The incentive to put money into the game is that you can play whenever you like (instead of just once a week) and any cards you get from putting money into the game are tradeable. Free-to-play accounts won’t get to trade, paid accounts will. If you “go infinite” in a tournament that you paid money for, future tournaments are also considered paid, meaning that you can chain wins to build up a bunch of tradable cards.
Within a week or two, the new update will be out, and the developers have announced a few changes to the way tournaments are going to work. From now on, you’ll only win your entry fee back if you win all of your games, meaning that the idea of “going infinite” is effectively dead. (Solforge can have a pretty high variance, and even the top players sit at around a 70-80% win-rate.) On top of that, only your first paid game gives you tradable content – any other games you play result in account-bound rewards.
As someone with a collector’s brain, they’ve basically taken away any incentive for me to put money into the game.
I understand that their previous business model may have been too generous (although for the most part, it was roughly comparable to other games on the market) but their current business model is simply going to mean that people can’t play in tournaments nearly as much. Player numbers are already down as a result of the stale meta, and it’s the kind of problem that snowballs quickly – as fewer people play, there’s fewer people to play against, which results in people playing less…etc etc.
Perhaps I’m wrong – they presumably know their own business model better than I do – but I know that I’ll be playing a lot less (I enjoy putting money into the game for the chance to go infinite, a possibility which now seems to have been taken away) and I simply can’t see how they’ll avoid losing the majority of their player-base.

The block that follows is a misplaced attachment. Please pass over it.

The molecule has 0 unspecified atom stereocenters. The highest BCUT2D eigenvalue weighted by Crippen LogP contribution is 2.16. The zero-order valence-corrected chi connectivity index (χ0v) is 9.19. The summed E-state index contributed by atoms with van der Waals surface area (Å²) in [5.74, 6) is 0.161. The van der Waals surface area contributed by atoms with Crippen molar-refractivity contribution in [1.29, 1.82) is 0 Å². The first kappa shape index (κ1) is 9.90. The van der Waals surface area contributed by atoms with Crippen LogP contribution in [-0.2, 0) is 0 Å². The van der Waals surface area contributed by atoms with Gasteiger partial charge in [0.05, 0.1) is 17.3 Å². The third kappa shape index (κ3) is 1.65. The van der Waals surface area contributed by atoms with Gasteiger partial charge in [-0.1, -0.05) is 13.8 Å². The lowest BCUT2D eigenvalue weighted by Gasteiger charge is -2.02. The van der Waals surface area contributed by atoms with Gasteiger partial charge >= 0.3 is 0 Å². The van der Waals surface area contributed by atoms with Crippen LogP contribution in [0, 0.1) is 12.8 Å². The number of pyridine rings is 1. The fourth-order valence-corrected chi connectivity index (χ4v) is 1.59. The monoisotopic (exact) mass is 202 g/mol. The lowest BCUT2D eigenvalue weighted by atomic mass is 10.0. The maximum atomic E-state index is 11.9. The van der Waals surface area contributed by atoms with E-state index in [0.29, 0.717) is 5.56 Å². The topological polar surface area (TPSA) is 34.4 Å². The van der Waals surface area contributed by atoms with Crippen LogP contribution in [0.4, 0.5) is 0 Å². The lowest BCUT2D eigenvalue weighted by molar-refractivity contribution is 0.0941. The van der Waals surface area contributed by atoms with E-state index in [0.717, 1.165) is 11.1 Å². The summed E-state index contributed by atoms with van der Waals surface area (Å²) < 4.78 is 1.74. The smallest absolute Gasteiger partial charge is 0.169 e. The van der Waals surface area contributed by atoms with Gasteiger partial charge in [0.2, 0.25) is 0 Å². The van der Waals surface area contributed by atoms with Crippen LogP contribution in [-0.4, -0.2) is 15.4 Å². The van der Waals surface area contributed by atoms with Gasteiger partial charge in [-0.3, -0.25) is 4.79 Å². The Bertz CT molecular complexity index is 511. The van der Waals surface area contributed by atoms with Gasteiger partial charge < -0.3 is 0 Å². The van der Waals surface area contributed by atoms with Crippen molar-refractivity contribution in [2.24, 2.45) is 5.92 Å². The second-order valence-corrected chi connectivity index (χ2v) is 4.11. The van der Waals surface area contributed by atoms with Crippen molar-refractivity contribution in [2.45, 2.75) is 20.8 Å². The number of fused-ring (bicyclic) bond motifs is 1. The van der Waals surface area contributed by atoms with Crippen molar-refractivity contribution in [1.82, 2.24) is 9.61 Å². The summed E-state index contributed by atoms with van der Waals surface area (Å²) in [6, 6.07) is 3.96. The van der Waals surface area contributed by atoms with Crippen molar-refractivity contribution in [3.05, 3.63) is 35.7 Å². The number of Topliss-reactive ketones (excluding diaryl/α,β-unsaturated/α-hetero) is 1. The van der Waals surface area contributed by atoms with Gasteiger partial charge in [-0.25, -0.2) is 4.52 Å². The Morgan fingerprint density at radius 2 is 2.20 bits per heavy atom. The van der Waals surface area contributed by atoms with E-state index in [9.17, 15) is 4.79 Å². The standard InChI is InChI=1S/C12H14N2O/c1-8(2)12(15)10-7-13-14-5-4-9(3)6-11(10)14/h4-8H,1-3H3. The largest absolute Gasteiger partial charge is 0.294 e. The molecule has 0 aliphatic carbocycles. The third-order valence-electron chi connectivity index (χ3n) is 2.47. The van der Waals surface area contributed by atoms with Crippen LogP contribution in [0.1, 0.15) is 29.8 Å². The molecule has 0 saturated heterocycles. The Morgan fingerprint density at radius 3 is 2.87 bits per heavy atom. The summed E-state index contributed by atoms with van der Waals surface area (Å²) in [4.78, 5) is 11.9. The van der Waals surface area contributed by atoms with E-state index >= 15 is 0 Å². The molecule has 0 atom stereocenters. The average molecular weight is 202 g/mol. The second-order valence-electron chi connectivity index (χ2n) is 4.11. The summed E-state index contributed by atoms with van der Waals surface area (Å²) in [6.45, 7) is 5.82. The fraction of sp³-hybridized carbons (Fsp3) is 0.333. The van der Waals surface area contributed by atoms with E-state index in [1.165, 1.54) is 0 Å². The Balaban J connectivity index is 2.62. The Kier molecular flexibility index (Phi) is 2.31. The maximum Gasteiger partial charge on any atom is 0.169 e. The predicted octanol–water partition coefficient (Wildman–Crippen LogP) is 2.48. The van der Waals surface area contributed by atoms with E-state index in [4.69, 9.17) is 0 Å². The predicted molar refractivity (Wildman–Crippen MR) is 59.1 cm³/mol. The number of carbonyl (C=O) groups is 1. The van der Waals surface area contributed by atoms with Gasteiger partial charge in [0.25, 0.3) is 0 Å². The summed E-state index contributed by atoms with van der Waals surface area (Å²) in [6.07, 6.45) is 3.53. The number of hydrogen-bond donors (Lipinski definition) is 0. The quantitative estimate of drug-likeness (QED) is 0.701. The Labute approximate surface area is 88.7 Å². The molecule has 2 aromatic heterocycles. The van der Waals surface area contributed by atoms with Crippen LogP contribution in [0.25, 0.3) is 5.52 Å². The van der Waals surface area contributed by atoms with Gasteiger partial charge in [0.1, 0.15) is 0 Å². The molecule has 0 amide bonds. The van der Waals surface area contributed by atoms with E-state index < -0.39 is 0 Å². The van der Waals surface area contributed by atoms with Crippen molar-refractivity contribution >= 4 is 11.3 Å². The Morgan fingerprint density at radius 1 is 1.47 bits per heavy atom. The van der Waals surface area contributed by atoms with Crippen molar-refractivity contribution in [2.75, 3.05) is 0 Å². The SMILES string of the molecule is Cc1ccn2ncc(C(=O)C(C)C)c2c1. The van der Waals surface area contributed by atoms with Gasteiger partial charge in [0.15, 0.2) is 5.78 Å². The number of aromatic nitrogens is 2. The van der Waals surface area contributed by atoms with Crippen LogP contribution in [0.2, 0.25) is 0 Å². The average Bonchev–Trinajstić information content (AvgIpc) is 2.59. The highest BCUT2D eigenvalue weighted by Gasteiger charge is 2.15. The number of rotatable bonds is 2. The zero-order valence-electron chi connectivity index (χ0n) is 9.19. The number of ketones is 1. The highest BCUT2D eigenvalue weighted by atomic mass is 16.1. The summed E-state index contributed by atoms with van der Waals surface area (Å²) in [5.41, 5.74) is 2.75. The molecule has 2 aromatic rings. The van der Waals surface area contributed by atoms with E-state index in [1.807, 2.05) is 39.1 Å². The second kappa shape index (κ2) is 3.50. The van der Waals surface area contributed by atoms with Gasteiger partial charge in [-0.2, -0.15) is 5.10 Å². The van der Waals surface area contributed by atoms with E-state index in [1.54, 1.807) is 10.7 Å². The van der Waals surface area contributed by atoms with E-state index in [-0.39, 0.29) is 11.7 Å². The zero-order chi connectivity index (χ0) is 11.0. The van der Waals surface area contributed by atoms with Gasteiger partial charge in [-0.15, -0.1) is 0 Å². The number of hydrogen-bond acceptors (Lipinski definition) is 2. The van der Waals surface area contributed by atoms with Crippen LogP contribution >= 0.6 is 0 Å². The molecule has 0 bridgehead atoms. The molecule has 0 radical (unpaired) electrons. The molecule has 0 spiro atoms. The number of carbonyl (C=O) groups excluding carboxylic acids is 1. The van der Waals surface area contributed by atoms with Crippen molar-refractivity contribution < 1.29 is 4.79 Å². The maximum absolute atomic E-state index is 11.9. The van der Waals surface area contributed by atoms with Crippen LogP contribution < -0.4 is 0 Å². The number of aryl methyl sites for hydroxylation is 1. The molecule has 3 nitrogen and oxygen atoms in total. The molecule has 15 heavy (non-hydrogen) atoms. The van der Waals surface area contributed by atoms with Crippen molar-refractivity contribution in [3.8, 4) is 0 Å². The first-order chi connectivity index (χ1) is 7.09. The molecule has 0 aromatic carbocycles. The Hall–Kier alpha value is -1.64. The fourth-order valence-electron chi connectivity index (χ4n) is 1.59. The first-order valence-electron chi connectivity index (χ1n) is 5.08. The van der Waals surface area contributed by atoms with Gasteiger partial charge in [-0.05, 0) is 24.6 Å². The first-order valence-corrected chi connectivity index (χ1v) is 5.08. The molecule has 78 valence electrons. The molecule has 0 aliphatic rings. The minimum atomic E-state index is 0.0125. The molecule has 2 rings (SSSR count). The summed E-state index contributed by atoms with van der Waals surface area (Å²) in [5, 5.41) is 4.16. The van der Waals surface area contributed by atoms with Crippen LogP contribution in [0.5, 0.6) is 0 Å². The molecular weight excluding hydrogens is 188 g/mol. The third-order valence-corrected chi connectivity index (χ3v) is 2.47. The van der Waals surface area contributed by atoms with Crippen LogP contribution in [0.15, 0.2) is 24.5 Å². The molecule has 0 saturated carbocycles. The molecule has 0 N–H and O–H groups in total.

Solforge is slowly digging its own grave, and it’s tragic to watch.
There are a handful of other contributing factors – the official forums are extremely hostile, both technically (it takes way too long to log-in, and cookies expire after thirty minutes) and socially (some of the community’s most unpleasant members have been promoted into positions of power, which is a huge deterrent to community interaction) and the iPad app crashes for me at least once a game – but these are teething issues that I’m happy to overlook, at least as long as Solforge is in beta.
But the main reasons that Solforge is driving itself into the ground are deliberate, conscious choices by the developers. Hugely unbalanced card design (on a regular basis), new tournament structures that will all-but-guarantee that fewer people play the game, and – counterproductively – even less incentive for anyone to put money into the game.
I really hope that I’m wrong, and that Solforge‘s genuinely brilliant design is enough to get them through the rough patches (as it has been so far). Because right now, my favourite game is on the path to completely alienating its player-base, and I really don’t want to find a new hobby.